• How would the parent send the array to the child process so that the child process could sum the elements with odd index?

UPDATED CODE: I combined both codes above into one

#include <sys/types.h>
#include <stdio.h>
#include <unistd.h>

/*
calculate the production of all elements with odd index inside the array
*/
int cal(int arr[10]) {
    int i=0;
    int sum = 0;
    for (i=1; i<10; i=i+2) {
        sum = sum + arr[i];
    }

    return sum;
} // end of calc

int main() {
    pid t pid;
    /* fork a child process */
    pid = fork();
    if (pid < 0) { /* error occurred */
        fprintf(stderr, "Fork Failed");
        return 1;
    }
    else if (pid == 0) { /* child process */
        print("I am the child process");
        // the child process will calculate the production 
        // of all elements with odd index inside the array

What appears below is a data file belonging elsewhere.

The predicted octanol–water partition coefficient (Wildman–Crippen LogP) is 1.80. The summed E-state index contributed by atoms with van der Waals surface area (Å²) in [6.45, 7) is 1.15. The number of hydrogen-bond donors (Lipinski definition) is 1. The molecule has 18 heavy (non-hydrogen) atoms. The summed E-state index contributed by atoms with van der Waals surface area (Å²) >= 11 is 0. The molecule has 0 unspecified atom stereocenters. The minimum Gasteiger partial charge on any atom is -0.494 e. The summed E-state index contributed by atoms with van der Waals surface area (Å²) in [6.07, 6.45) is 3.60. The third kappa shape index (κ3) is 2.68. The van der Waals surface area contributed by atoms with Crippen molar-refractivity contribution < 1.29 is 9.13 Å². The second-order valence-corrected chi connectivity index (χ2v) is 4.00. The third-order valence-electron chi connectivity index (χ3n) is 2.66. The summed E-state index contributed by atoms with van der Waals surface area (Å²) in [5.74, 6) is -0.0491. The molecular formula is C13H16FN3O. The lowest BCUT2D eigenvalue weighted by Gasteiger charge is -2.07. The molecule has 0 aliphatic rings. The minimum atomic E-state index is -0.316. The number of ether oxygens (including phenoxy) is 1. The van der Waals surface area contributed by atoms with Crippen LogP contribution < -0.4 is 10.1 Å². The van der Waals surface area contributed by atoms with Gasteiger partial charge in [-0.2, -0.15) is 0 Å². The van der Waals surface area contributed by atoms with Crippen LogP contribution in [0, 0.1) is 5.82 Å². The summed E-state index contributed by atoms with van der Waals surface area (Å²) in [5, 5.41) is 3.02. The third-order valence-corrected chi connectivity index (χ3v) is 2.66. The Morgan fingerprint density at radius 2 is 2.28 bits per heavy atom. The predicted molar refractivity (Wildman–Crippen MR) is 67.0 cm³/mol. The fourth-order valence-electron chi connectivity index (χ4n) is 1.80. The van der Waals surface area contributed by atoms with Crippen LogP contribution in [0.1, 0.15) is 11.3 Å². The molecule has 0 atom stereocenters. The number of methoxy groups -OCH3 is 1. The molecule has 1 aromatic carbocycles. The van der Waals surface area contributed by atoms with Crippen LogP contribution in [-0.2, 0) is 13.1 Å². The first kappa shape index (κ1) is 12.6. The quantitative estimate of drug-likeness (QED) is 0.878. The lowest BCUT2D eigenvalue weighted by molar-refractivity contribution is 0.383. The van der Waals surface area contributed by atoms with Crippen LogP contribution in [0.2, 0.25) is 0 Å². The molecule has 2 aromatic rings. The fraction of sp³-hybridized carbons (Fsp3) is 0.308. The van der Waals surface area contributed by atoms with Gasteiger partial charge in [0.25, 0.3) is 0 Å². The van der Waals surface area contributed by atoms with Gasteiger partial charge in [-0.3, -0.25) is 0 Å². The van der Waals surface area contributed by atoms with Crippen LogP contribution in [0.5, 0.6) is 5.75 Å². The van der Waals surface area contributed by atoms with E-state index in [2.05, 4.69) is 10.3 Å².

calc();
        // the child process will provide the result to the parent process 
        // when it finish calculation and then the child process will terminate
        exit(0);

    }
    else { /* parent process */
        /* parent will wait for the child to complete */
        printf("I am the parent, waiting for the child to end");
        // the parent process will create an array with at least 10 element
        int arr[] = { 1, 2, 5, 5, 6, 4, 8, 9, 23, 45 };
        int sum = calc(arr);
        wait(NULL);
        printf("Child completed calculating the production of all elements with odd index inside the array");
        // the parent will calculate the production after it get the result from the child process
        // the parent process will finally output the results.
        printf("Sum of all odd indexs element is : %d", sum);
    }
    return 0;
} // end of main

Show source
| C   | arrays   | child-process   | parent-child   | process   2017-10-04 23:10 2 Answers

Answers to How to pass arguments from parent process to child process in Unix? ( 2 )